Traumatic Brain Injuries spotlighted in CDC film festival

posted on:
March 26, 2012

author:
Kurt Niland

traumatic brain injury Traumatic Brain Injuries spotlighted in CDC film festivalMarch is Brain Injury Awareness Month – four weeks each year when a number of government agencies, health care organizations, and safety advocates devote much of their attention to raising public awareness of traumatic brain injuries, commonly called TBI. One of the agencies spearheading TBI awareness efforts, the U.S. Centers for Disease Control and Prevention (CDC), hopes to call attention to these serious injuries with a unique campaign aimed at giving them a voice in the form of personal stories told by victims of TBI and their loved ones.

The Heads Up Film Festival showcases a collection of videos submitted by people whose lives have been in some way impacted by TBI. This collection of films, which will expand to include more videos throughout March, provides an emotional outreach to victims’ and their families as they set upon an often confusing and lonely path to recovery.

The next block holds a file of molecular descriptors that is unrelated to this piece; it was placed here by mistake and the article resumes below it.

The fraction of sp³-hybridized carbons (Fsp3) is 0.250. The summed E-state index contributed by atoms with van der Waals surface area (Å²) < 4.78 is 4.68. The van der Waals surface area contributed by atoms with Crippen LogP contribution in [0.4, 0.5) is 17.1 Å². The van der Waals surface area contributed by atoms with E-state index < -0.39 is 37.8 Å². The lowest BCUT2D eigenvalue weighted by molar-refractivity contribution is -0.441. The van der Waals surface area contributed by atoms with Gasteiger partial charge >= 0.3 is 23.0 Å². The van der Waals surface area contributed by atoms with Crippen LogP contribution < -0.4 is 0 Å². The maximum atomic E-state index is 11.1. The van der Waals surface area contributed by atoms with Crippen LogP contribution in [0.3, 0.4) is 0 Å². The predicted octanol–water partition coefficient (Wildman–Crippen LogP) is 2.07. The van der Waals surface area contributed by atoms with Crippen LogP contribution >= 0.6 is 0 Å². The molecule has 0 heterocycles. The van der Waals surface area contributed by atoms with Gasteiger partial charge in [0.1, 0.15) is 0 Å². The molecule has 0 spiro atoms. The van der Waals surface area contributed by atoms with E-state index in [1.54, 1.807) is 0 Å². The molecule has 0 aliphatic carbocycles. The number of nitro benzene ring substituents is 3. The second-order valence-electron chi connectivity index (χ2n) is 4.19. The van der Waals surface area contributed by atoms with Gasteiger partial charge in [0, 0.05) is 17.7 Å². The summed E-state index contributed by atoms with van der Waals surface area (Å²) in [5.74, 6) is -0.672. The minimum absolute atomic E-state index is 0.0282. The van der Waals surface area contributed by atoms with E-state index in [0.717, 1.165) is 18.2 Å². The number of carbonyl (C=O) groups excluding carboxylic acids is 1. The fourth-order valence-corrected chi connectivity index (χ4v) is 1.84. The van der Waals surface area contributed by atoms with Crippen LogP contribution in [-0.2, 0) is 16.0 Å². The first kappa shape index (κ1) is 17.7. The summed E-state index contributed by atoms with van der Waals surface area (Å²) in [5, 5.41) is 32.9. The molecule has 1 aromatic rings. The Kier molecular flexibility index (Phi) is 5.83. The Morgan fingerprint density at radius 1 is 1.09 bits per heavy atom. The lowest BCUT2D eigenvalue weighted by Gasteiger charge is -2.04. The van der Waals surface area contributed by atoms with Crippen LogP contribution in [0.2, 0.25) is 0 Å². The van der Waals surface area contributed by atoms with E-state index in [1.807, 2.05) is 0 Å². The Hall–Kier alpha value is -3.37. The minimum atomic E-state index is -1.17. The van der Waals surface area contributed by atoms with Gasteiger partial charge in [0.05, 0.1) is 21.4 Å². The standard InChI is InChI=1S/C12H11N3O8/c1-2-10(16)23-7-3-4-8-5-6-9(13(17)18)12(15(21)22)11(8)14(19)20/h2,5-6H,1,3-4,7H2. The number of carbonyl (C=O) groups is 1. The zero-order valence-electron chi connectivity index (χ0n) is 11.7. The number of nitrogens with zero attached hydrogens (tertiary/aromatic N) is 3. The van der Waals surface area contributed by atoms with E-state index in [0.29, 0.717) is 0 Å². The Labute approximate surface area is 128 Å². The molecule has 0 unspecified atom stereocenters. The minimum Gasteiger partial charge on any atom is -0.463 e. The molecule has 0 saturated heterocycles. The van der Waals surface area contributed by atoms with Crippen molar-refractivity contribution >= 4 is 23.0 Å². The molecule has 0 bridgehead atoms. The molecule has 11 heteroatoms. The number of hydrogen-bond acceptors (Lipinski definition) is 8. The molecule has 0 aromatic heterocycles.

Beasley Allen staff member Carol Stanley is one person who embarked on that path in January 2007 after her son Jason, a college student at Auburn, received a TBI during a vicious assault. Jason’s recovery has been full of the ups and downs experienced by so many TBI patients, and Carol has since become a strong advocate for better TBI awareness and tougher laws against crime. To help their story reach a broader audience, Beasley Allen produced a video of Carol and Jason describing their experiences with TBI for inclusion in the CDC’s Heads Up Film Festival.

The CDC estimates that 1.7 million Americans receive a traumatic brain injury every year. Of those individuals, 52,000 die, 275,000 are hospitalized, and 1.4 million are treated and released from a hospital emergency department. Most TBIs (including concussions, which account for most brain injuries every year) are the result of bumps, blows, or jolts to the body that cause the brain to shake or knock against the skull, altering the chemical composition of the brain and damaging vital cells. Ignoring head injuries, even the seemingly mild ones, can impede recovery and even cause the victim to become permanently impaired.

The leading causes of TBI are motor vehicle crashes (50 percent), falls (21 percent), assaults and violence (12 percent) and sports and recreation (10 percent).

Source:

U.S. Centers for Disease Control and Prevention (CDC)

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